"Each State shall appoint, in such Manner as the Legislature thereof may direct, a Number of Electors ..." -- U.S. Constitution
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Endorsed by 2,110
State Legislators
In addition to 1,129 state legislative sponsors (shown above), 981 other legislators have cast recorded votes in favor of the National Popular Vote bill.
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Tom Golisano

Entrepreneur Tom Golisano Endorses National Popular Vote

Short Explanation
The National Popular Vote bill would guarantee a majority of the Electoral College to the presidential candidate who receives the most popular votes in all 50 states and the District of Columbia. The bill would reform the Electoral College so that the electoral vote in the Electoral College reflects the choice of the nation's voters for President of the United States.   more
11 Enactments
The National Popular Vote bill has been enacted into law in states possessing 165 electoral votes — 61% of the 270 electoral votes needed to activate the legislation.

  • Maryland - 10 votes
  • Massachusetts - 11
  • Washington - 12 votes
  • Vermont - 3 votes
  • Rhode Island - 4 votes
  • DC - 3 votes
  • Hawaii - 4 votes
  • New Jersey - 14 votes
  • Illinois - 20 votes
  • New York - 29 votes
  • California - 55 votes

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    Advisory Board
    John Anderson (R-I–IL)
    Birch Bayh (D–IN)
    John Buchanan (R–AL)
    Tom Campbell (R–CA)
    Tom Downey (D–NY)
    D. Durenberger (R–MN)
    Jake Garn (R–UT)
    What Do You Think
    How should we elect the President?
    The candidate who gets the most votes in all 50 states.
    The current Electoral College system.

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    Red Wing Republican Eagle
    Our election system needs repair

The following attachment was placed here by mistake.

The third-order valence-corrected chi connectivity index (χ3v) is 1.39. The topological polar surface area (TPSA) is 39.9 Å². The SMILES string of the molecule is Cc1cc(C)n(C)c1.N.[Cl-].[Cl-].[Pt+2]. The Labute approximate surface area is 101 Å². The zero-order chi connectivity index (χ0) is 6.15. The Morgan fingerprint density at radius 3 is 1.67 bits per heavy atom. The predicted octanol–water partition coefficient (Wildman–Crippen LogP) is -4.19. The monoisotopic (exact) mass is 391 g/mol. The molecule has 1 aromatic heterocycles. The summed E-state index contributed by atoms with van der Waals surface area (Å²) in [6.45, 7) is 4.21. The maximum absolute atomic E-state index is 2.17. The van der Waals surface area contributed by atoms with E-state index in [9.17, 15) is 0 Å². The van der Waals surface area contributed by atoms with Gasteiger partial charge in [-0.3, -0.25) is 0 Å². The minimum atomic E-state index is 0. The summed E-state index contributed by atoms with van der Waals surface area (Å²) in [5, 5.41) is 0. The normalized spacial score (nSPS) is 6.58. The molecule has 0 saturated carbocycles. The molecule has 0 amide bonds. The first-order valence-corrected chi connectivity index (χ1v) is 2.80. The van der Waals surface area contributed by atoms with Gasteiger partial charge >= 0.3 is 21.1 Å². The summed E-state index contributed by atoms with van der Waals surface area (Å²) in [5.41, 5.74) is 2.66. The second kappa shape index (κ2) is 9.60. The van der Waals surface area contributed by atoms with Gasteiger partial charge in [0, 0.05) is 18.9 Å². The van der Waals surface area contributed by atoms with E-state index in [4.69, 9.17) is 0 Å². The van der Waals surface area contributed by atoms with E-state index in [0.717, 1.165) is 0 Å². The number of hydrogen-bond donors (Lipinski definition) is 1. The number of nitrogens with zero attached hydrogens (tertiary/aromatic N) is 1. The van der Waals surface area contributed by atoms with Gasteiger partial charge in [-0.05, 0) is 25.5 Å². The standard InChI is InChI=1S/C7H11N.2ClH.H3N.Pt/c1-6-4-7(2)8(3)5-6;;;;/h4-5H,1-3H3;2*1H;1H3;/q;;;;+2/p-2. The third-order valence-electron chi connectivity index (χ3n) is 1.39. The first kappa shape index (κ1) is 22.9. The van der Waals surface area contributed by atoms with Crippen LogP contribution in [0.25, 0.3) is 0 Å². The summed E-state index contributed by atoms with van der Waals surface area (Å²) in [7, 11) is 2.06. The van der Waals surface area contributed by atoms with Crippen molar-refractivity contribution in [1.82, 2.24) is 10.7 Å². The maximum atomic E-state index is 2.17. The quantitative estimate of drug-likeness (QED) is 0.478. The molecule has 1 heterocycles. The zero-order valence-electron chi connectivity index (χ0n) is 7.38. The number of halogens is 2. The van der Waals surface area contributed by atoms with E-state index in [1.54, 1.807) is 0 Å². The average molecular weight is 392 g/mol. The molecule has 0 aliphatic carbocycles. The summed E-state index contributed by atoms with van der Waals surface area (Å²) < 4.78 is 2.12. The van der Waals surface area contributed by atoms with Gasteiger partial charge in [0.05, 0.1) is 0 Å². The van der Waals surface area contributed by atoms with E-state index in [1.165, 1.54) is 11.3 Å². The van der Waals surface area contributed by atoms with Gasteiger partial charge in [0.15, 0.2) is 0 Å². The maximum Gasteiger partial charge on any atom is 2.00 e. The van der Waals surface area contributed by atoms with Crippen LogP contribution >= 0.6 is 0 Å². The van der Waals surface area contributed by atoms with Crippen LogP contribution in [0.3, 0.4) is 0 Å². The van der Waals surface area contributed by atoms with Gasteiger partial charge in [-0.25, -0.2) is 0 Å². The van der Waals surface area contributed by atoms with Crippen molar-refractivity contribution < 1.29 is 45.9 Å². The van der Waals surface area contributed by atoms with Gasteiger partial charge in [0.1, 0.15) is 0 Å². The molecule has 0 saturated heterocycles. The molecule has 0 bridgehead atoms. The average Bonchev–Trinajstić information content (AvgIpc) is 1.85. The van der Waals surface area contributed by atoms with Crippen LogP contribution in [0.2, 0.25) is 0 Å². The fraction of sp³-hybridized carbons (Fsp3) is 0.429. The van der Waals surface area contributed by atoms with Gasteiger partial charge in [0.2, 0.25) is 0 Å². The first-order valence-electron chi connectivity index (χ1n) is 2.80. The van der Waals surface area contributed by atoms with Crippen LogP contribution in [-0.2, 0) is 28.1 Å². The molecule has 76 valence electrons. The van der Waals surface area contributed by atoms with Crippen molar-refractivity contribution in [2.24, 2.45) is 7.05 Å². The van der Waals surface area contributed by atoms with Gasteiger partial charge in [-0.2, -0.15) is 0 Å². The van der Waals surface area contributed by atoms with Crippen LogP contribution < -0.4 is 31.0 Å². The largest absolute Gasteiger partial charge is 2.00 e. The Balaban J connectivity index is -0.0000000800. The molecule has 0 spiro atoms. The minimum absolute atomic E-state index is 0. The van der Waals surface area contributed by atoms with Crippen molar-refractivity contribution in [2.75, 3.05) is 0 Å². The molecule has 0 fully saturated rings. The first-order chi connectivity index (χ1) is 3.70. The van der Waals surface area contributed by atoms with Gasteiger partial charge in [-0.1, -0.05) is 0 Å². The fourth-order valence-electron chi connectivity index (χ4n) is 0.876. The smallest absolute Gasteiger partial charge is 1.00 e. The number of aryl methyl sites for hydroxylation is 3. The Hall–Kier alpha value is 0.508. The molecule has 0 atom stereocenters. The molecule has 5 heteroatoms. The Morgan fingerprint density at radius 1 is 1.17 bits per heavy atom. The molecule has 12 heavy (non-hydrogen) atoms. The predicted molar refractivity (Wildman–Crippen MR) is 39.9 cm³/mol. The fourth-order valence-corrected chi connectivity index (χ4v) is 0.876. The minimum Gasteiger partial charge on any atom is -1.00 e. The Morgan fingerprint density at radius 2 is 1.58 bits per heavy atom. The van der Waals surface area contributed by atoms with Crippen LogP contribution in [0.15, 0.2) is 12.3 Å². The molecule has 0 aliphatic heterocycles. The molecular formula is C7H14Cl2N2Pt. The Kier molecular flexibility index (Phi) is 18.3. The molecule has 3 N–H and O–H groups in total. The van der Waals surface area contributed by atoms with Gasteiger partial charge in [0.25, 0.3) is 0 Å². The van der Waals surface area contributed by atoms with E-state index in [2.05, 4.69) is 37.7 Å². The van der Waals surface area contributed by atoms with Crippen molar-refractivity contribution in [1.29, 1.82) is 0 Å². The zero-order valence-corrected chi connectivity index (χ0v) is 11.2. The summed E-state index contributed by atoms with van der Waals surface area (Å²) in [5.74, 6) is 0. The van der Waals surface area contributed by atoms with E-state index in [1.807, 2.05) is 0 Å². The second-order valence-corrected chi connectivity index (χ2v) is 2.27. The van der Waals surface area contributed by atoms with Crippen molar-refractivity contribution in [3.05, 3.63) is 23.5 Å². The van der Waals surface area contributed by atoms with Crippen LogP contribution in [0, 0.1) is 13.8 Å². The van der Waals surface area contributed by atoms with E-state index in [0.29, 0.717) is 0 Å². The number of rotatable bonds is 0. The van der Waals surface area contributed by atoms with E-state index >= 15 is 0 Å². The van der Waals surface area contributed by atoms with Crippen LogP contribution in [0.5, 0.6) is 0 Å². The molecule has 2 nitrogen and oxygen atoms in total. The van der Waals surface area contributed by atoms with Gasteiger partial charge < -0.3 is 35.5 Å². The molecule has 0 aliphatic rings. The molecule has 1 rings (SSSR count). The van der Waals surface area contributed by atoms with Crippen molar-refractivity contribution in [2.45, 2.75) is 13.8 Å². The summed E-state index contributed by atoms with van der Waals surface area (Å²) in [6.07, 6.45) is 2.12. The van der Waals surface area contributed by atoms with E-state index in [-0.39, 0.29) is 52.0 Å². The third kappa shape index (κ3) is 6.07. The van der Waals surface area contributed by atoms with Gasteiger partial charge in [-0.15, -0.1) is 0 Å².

Republican Eagle column
    By Victoria Lampman
    May 13, 2008

    To the Editor:

    As we try to spread democracy to Iraq, Afghanistan and elsewhere, it might be wise to take a serious look at our house. We cannot export our current form of democracy because our "separate and unequal" voting system, and our concept of an Electoral College, do not reflect the best of a representative democracy.

    A state right is not an American citizenship right, but a right defined and protected by each state — and limited to that state.

    The Electoral College is only the two major parties that get to select slates of electors for each state. There is no meaningful choice because they know how they're voting beforehand; we all do.

    Because it is a plurality system, the winner gets all of the electoral votes from a state (with the exceptions of a couple of small states that utilize a proportional rule). This is why not only will no third party candidate ever win the presidency, but why none is likely to get more than a handful of electoral votes.

    We have to start by doing away with the Electoral College. It served its purpose in the 19th century: The college was created for specific reasons, none of which make sense in the 21st century.

    Electors were needed to act as "filters" for the electorate because the public was not knowledgeable enough to make a "fit" choice in its own best interests. In the age of the Internet, TV and faxes, this is no longer the case.

    Virtually every presidential democracy other than the United States elects its chief executive through direct vote. It's the only foundation upon which we can build a more perfect union.

    Every two, four or six years, every member of Congress wants the people in their district or state to vote for them. Today it's time for every member of Congress to stand up and vote for the right of the people to vote, and to have their vote fairly and fully counted. If you too are in support, write your representatives today and let them know.


    Reform the Electoral College so that the electoral vote reflects the nationwide popular vote for President